Two decades ago, the video game market got its first taste of virtual reality thanks to the Virtual Boy. The device promised “true 3D graphics” that would immerse players into their own digital universe. As a Nintendo product, it was destined to sell millions of units just like the Game Boy and Super NES.
Instead, the Virtual Boy was a complete disaster. Players criticized the console for lacking realistic visuals, more colors, and head tracking. Its commercial failure would haunt the industry for years, convincing companies to avoid releasing their own VR devices even as technology advanced.
Skip forward to 2016 when virtual reality is once again poised to take the industry by storm. From the HTC Vive and Oculus Rift to Sony’s PlayStation VR and the Microsoft HoloLens, the stage is set to see who dominates a new market. Even more VR-compatible games than ever will be available to try at Gamescom 2016, Europe’s largest games fair.
But how will the rise of virtual reality change the way we design games? Just like when games made the leap from 2D sprites to 3D graphics, game designers are already preparing for the challenges that creating a fun virtual reality game will bring. Phoebe Elefante, chair of NYFA’s Game Design School in New York, notes that the possibilities in VR have barely begun to be explored: “The relative accessibility of VR equipment — especially through something like KitSplit — makes this technology super accessible for creators, and so it’s just as likely (maybe even more so) that a 3-woman studio from Poughkeepsie builds the ‘killer app,’ as the experienced game teams in major studios. Having expertise in the screen-based game industry isn’t necessarily the best qualification for exploring this new tech … much like the shift from stage to screen that movies created. Right now, most game designers — especially those porting games like Bioshock to VR — are building stage-on-screen games, because they don’t know the possibilities of the medium yet.”
So, what are the possibilities for VR games?
Traditional Games Will be More Immersive
When we think about VR games, we imagine completely new experiences designed around the concept of being inside the digital worlds. While many titles will be made from scratch, it doesn’t mean developers aren’t looking to apply VR to “traditional” games. After all, if a game’s’ world already blew us away on a flat screen, it will probably be even more incredible with a VR headset.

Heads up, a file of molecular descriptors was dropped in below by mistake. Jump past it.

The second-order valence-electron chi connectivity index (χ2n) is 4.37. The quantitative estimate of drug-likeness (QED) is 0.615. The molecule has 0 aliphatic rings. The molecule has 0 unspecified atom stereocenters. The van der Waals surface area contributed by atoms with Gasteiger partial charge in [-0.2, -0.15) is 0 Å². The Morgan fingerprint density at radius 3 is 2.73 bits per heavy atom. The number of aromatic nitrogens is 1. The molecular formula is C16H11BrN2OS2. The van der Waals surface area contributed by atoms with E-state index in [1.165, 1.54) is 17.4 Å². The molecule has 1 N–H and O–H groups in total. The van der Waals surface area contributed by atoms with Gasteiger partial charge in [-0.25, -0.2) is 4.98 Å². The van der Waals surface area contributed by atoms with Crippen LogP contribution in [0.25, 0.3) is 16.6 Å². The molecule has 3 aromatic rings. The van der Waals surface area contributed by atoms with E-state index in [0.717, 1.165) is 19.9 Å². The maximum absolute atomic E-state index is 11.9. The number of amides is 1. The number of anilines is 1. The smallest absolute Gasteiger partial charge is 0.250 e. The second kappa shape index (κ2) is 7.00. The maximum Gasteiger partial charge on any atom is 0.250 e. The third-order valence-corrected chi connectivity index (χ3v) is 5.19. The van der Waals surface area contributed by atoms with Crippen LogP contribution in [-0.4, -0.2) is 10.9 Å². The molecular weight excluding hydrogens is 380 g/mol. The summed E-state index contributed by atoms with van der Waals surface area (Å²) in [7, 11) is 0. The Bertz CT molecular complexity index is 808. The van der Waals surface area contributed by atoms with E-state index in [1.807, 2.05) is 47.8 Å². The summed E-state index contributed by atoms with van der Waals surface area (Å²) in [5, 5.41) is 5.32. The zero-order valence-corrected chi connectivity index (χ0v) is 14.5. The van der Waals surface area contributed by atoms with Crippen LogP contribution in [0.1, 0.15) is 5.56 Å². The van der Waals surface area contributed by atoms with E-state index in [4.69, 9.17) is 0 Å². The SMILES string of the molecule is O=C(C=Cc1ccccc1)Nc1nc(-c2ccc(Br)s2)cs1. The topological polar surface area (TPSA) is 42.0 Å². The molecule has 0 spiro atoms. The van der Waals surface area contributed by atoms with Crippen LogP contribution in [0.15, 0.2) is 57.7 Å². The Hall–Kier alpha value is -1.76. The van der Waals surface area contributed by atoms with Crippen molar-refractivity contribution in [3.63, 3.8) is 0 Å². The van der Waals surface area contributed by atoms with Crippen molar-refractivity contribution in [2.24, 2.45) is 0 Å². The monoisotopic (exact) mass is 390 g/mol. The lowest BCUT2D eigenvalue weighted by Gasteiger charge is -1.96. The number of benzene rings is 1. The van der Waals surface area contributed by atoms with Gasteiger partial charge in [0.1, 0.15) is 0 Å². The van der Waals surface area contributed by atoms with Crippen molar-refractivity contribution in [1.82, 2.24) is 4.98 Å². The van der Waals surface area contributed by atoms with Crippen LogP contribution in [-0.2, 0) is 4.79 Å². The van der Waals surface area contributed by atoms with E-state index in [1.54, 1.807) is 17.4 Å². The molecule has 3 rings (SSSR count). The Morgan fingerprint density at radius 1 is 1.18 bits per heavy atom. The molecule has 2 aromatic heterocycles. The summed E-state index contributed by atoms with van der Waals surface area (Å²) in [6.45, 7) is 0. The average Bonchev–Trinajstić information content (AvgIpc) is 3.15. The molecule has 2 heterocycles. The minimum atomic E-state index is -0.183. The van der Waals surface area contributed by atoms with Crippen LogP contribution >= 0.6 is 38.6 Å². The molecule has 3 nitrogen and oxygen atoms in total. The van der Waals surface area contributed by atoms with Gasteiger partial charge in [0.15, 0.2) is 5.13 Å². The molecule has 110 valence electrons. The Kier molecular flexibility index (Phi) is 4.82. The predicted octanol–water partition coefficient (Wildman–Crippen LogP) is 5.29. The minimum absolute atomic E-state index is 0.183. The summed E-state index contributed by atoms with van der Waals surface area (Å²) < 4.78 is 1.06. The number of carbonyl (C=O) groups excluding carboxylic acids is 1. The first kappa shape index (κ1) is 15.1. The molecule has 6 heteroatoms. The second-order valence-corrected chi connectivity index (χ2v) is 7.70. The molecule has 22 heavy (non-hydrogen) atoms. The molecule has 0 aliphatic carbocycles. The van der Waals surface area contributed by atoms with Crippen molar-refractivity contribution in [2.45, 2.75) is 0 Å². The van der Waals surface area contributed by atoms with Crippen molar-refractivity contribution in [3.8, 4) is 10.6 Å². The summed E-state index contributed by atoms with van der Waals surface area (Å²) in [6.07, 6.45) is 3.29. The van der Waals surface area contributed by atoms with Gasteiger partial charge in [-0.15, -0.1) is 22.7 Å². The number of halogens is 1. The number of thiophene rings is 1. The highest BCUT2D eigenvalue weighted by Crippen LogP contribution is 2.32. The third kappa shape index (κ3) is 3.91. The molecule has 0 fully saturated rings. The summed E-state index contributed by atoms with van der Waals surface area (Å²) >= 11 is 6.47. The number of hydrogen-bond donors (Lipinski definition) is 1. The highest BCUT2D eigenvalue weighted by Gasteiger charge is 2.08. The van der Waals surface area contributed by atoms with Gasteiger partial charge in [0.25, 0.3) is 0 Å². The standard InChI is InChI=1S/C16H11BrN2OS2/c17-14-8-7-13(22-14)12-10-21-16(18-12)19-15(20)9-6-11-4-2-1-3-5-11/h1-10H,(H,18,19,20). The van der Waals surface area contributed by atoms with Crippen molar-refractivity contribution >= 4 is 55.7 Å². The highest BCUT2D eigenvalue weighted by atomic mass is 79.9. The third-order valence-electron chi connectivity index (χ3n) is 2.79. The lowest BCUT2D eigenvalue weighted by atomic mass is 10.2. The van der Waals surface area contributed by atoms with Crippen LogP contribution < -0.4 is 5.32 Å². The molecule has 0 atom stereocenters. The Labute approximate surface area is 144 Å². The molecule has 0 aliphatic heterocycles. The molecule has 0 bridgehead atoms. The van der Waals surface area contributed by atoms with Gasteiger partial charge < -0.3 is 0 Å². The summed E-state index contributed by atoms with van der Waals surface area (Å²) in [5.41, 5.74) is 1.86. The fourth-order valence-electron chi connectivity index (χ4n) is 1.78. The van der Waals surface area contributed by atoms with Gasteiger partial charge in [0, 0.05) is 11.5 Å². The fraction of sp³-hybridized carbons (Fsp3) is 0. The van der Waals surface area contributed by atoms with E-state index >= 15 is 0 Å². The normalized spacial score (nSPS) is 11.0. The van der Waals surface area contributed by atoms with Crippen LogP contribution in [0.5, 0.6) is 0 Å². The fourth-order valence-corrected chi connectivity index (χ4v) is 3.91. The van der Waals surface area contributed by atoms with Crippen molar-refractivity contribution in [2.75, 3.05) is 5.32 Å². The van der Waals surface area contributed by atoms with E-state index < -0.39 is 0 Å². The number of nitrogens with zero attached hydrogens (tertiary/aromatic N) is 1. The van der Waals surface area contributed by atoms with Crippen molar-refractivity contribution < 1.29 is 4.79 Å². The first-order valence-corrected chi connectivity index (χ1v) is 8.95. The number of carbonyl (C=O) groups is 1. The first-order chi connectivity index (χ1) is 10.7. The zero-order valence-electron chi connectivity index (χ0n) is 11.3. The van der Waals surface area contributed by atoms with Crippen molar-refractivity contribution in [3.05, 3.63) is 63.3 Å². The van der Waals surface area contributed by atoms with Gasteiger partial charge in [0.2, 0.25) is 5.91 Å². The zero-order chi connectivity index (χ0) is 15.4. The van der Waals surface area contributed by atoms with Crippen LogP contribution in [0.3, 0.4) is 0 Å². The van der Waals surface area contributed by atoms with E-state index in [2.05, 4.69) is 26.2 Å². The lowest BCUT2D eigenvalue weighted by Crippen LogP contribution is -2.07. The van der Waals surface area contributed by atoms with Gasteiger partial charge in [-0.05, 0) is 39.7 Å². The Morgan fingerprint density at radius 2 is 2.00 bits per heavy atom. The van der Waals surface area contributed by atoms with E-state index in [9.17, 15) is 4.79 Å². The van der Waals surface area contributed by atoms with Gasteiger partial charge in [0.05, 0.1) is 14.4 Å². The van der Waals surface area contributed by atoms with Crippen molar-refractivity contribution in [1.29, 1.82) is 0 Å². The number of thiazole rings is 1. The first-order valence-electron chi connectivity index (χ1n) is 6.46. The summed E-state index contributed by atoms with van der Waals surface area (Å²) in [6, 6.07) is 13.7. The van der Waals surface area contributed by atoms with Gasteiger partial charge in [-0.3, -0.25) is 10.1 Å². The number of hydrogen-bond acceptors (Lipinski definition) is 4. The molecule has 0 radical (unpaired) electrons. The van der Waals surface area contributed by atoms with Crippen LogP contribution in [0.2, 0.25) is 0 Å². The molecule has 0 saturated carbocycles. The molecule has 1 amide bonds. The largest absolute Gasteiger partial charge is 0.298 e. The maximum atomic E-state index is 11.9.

Many games have already been made with VR support. You can use the Oculus Rift to play recent hits like The Witcher 3 and Dragon Age: Inquisition. Even older gems like World of Warcraft, Bioshock, and the Dead Space trilogy are now compatible. What could be more frightening than actually walking down the dark, necromorph-infested halls of the USG Ishimura?
Of course, VR compatibility doesn’t change the gameplay. Aside from moving your head to look around, you don’t have to worry about a new control scheme or any major change in mechanics. However, big-budget titles now supporting VR may at least push developers to create even better jaw-dropping visuals.
More Focus On Atmospheric Gameplay
Many game studios have succeeded in bringing a specific genre to a platform that isn’t considered suitable for its style of gameplay. When it was announced that Ensemble Studios would be creating a real-time strategy game for Xbox 360, many laughed at the idea of using a gamepad instead of a mouse and keyboard. The developer proved it could be done after Halo Wars received excellent reviews from all major publications.
With virtual reality, developers are already looking at which types of games will work best and which won’t — and realizing that games consisting of simple mechanics and exploration are the ones that provide a better virtual reality experience. In other words, expect to see a lot of simulation games.
Edge of Nowhere, Windlands, Star Citizen, and EVE: Valkyrie are perfect examples of games that require limited button input so that seeing and exploring plays a larger role. If you were expecting the same complexity as our favorite Action Adventure or Fighting games, you may have to wait until better add-ons release.
New Gameplay Styles
The only way virtual reality will have a major impact on game design is if it offers something unique: an interactive experience that can only be enjoyed through the lens of a VR headset. But unless designers come up with fun, groundbreaking gameplay styles, VR will only offer a “better” version of what we can play on other platforms. There are also some bugs VR game designers will have to address. For example, many users get headaches after VR experiences that last more than 20 minutes. That’s a big challenge, especially for gamers who want to immerse and play for extended periods of time.
Remember when motion controls became popular? Nintendo’s original Wii console has stood the test of time as one of the best-selling video game devices for offering gamers a different way to play. Microsoft and Sony followed suit with their own motion devices — Move and Kinect.
Although motion control didn’t become the norm, these systems still had their day in the sun for offering a fresh experience. What does this tell us about the future of VR? Many, many things. VR may expand the very definition of what we think of as “games” — for example, lots of popular VR experiences don’t require a player to reach a certain outcome to progress forward, and are more experience-based. Designers will have new exciting opportunities to redefine what a game is, packing in more story, emotion, and meaning, something like this that gets people to play on a massive scale.
Designers who can think outside the box and take advantage of VR’s strengths will help this new, promising platform make a bigger impact on our industry.